A chief risk officer at the UK arm of a Pakistani bank was unfairly dismissed after whistleblowing, an employment tribunal has found.
Mr Daniels had been in charge of assessing and mitigating regulatory, competitive and technological threats to United National Bank in the UK. His role was a regulated position with individual accountability under the senior managers and certification regime, and his appointment had to be approved by the Prudential Regulation Authority (PRA).
Prior to his appointment, the bank had been issued with a ‘section 166’ remediation plan with 116 issues that needed resolving to avoid further intervention by the regulator. When Daniels joined the firm in July 2019, his role involved fixing these issues.
Between July 2019 and his dismissal in April 2021, Daniels made numerous protected disclosures about regulatory and compliance issues at the bank. These included concerns about a potential conflict of interest that breached the senior management regime’s conduct rules; breaches of procedures relating to risk control; the bank allowing employees to bypass controls; bypassing key committee reviews; and not following the correct process in respect of new product approvals.
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Daniels also complained that there were insufficient resources to allow him to complete his role, stating that the operations in place were not sustainable.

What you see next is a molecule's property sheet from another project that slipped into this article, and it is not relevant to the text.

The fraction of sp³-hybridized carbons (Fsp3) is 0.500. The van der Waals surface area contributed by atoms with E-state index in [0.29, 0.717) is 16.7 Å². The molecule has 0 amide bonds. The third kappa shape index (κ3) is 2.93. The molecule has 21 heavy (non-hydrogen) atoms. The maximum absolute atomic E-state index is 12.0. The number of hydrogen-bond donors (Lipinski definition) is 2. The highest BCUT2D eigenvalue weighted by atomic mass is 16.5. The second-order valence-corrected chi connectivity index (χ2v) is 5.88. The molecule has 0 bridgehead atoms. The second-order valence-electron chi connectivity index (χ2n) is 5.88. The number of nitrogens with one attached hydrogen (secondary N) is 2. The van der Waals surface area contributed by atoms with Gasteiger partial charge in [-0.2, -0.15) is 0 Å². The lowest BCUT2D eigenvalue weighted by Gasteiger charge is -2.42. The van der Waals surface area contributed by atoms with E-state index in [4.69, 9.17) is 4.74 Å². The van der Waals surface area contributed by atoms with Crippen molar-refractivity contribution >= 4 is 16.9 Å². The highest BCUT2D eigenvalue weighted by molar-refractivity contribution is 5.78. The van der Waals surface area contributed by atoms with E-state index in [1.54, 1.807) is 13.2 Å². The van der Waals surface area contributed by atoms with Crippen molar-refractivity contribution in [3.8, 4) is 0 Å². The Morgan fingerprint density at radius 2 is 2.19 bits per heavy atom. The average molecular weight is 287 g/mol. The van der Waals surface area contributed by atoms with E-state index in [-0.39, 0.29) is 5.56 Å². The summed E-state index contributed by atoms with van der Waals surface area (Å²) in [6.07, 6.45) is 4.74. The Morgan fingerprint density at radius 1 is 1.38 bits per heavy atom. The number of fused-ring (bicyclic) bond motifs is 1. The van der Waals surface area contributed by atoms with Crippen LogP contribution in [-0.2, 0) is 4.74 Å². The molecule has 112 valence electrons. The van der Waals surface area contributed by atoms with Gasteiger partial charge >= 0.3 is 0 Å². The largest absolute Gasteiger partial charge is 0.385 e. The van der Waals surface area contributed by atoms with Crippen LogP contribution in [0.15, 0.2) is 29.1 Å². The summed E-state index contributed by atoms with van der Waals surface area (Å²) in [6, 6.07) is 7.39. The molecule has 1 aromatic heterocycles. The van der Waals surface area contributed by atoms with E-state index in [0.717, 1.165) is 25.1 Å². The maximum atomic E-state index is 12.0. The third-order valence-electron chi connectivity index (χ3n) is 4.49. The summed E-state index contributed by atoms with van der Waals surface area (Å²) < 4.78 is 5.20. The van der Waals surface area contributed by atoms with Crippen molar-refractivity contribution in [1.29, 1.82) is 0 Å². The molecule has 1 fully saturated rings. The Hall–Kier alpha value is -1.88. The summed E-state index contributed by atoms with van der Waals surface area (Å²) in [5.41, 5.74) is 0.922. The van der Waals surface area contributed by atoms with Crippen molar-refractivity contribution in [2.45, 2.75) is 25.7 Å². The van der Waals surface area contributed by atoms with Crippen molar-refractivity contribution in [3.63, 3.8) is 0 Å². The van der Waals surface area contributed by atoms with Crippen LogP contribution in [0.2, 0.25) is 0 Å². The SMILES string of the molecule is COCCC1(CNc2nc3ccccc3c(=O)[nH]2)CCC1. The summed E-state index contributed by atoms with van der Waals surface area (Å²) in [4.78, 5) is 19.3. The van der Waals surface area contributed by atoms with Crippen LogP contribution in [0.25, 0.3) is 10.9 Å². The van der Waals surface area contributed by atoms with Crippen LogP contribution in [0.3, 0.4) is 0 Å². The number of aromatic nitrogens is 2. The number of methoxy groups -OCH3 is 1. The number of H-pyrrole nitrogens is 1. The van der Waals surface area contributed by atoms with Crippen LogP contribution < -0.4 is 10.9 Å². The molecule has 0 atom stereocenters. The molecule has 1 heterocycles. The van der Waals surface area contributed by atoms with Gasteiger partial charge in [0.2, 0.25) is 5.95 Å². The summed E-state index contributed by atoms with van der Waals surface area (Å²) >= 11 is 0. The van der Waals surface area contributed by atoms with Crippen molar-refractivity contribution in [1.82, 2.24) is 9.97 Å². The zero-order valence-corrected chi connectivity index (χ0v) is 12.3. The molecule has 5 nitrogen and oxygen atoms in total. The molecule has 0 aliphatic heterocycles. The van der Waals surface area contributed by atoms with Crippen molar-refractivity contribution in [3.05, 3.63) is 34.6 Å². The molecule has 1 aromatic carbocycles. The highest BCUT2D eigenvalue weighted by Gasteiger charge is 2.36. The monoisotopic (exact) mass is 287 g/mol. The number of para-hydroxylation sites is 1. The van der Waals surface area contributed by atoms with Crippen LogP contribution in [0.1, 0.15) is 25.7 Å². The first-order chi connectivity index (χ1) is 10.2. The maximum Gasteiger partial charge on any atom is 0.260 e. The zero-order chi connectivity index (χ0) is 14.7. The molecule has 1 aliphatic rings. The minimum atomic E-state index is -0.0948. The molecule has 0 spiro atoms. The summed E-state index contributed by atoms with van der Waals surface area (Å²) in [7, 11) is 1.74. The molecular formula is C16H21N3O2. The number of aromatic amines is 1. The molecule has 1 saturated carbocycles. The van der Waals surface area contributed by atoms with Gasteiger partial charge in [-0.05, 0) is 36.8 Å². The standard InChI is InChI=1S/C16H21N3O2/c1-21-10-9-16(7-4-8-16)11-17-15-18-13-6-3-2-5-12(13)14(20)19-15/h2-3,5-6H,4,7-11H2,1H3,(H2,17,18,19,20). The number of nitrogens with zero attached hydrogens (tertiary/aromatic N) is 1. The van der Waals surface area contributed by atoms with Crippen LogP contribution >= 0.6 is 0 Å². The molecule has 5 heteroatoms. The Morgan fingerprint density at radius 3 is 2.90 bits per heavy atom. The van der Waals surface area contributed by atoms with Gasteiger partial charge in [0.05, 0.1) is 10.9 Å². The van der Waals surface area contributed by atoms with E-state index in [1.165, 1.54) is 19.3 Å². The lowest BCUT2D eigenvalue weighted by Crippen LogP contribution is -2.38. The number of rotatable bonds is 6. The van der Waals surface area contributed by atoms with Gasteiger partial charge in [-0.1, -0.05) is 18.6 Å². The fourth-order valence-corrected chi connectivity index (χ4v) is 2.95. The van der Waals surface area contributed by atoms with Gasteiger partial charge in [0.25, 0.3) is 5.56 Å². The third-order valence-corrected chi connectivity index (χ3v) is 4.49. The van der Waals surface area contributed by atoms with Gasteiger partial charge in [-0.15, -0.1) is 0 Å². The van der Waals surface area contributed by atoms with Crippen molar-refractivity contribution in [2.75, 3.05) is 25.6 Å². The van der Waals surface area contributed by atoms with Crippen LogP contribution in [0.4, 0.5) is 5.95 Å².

At the tribunal, United National Bank argued that the PRA rules should be treated as guidance, rather than legal rules. However, this was dismissed.
In February 2021, with the section 166 process coming to an end, it was decided that Daniels was not the right fit for the bank, and it was noted that he was reluctant to do things the board wanted him to do. This was despite the claimant receiving an ‘A’ grade in his appraisal a month earlier.
Daniels was told in March about the decision to dismiss him and he left the company on 1 April 2021.
In its judgment published last month, the London employment tribunal concluded that the claimant’s escalating protected disclosures were the true cause of the decision to dismiss him.
Usually claimants need to have been in employment for at least two years before they can bring an unfair dismissal claim. With the section 166 process coming to an end, the tribunal found that there was a significant likelihood that the company would have dismissed him anyway.
However, the tribunal’s judgment notes: “Such dismissals will inevitably be somewhat disruptive and costly, in recruitment, legal and settlement expenditure. The good appraisal was a strong indication that, absent his protected disclosures, the claimant would have remained in employment.”
Compensation will be discussed at a hearing in May.
Daniels’ solicitor, Clive Howard, a partner at Keystone Law, said: “This is a significant judgment for whistleblowers in financial services. In an important clarification, the tribunal recognised that internal rules did amount to legal obligations, which is positive news for whistleblowers in the financial sector.”
United National Bank has been contacted for comment.